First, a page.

81 Reasons to Read


Any young poet who manages to publish a book in the current market has a reason to celebrate. Sam Riviere’s 81 Austerities, published in 2012, is a particularly inspiring debut. Winner of the 2012 Forward Prize for best first collection, the poems, originally posted on the internet, are a meditation on existence in the modern world, defined by boredom, love, and technology. Critics have been fascinated by Riviere’s use of social networking as a “backdrop to all personal relations.” Despite its modern appeal, Riviere’s work is formed with an elegance that makes 81 Austerities a hilarious and entrancing read.

The U.K. poet wrote the poems when he was 29, while finishing his PhD in poetry at the University of East Anglia. Now 31, he currently lives with his wife in Northern Ireland, where he speaks to SOMA about humor, visual art, and having fun…

I see you studied visual art at the Norwich School of Art and Design before you went on to study poetry. How do you think that background has been to your artistic benefit? I didn’t get very far doing visual art. I did it for two years. My course incorporated both and by the final year I just did writing. I think what I took from it mainly was the people I knew doing fine art had a much more irreverent and chaotic and disrespectful and probably modern attitude to their practice. It seemed almost expected that young artists would have hostility to the art that came before them, that almost their goal would be to disrespect it and attack it and overturn it. Whereas in poetry it seemed to me that you were adding to a tradition and you were quite reverent to that tradition…I’m being simplistic because there always have been those elements within poetry, but it’s more that I discovered it, it was a discovery for me.

What do you think about poetry’s relationship with visual art? Poetry is image-based as well, often. I used to think of images as things that had to be specifically connected, if an image was going to work, it had to be logical…that the metaphor had to be supported in numerous ways. However, in visual art they have a much more chaotic relationship to the image. It took me a while to realize this but your mind does not actually work in that neat way. It often puts things together in a really confusing way that you don’t really understand the association of. I began to enjoy using images in a way that wasn’t very, you know, well-honed. It was more unquestioning, maybe, just to trust the associations between things rather than make them make sense for your reader.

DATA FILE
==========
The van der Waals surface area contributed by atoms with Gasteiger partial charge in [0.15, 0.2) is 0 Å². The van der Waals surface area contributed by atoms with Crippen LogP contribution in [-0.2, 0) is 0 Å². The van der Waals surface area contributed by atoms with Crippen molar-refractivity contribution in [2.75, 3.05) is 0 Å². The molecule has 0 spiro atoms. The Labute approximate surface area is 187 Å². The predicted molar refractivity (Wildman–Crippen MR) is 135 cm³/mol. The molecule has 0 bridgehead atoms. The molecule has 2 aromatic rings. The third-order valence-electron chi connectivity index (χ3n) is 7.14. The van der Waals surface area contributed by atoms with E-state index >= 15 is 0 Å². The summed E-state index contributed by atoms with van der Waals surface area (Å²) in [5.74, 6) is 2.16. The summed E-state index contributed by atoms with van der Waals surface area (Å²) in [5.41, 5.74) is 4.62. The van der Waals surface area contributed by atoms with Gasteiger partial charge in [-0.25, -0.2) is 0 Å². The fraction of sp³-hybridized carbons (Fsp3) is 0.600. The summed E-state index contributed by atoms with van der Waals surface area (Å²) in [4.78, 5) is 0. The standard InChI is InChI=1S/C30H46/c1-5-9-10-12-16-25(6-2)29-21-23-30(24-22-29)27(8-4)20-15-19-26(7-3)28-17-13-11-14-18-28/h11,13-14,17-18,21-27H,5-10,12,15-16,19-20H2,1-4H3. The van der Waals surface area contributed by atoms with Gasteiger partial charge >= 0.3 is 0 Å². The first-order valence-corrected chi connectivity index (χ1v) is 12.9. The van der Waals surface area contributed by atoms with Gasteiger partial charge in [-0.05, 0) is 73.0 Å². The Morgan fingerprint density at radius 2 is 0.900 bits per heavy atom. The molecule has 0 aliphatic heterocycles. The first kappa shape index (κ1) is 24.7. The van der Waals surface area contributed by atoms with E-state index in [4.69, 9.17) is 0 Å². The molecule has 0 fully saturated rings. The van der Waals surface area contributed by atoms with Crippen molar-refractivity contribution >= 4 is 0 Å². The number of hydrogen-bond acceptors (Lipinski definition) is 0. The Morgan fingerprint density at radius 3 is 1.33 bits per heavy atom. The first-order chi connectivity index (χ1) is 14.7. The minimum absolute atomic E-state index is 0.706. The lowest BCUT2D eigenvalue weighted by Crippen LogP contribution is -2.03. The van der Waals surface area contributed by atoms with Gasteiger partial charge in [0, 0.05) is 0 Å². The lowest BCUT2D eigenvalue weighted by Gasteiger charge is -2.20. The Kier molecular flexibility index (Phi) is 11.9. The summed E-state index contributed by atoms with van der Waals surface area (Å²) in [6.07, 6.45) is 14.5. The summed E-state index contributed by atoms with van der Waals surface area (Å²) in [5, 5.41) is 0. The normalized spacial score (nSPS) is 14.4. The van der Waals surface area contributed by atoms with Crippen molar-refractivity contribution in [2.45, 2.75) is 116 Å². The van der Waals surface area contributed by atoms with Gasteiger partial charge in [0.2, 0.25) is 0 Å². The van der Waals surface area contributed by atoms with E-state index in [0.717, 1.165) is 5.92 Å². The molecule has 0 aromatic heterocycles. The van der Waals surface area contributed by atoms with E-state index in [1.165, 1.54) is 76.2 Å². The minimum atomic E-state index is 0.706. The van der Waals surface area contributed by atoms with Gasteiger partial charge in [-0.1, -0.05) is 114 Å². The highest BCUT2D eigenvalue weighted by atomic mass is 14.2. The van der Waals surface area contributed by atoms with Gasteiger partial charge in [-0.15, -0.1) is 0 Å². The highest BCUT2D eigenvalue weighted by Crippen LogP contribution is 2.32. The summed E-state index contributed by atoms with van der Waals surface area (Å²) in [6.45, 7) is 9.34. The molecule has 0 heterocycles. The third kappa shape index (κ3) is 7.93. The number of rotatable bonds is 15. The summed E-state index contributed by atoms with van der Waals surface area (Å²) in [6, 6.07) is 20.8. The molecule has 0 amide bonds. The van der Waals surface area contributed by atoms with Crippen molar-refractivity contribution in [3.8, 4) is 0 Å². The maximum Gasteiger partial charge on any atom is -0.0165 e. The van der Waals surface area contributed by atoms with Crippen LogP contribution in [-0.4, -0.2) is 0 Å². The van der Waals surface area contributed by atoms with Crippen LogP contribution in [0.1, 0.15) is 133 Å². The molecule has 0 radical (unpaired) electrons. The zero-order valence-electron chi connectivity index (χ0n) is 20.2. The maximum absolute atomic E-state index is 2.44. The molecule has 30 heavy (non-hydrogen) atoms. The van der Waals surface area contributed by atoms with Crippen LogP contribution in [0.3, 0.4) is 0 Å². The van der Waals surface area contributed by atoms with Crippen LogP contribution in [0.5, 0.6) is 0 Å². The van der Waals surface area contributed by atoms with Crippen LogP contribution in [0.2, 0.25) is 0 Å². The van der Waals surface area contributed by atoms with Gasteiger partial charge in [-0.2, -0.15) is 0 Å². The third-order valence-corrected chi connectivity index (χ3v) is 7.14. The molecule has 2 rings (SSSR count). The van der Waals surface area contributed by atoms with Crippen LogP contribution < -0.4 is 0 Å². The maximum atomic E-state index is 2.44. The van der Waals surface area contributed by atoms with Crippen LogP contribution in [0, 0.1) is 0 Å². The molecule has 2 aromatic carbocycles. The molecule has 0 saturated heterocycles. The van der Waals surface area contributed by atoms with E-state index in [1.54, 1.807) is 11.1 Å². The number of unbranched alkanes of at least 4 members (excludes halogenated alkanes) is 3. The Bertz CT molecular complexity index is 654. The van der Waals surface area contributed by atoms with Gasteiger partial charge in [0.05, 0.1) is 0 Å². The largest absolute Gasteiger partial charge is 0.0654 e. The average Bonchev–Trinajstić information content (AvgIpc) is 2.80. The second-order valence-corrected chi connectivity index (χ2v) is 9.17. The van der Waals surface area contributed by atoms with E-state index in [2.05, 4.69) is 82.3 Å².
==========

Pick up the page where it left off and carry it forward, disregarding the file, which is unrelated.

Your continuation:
How did you feel about the poems in 81 Austerities when you were writing them, before you knew they would become a success? I can remember writing them. I kind of wrote them almost as a joke, to begin with. I remember I read them to my brother and a friend, the first 20 or something. And they thought they were really funny. And I thought, ‘these seem to be going well’. But I think part of the reason they are the way they are was because I never really thought about publishing them. I wouldn’t have been comfortable imagining the poems in the book being read, being published. I would’ve changed them; I would have made them way different.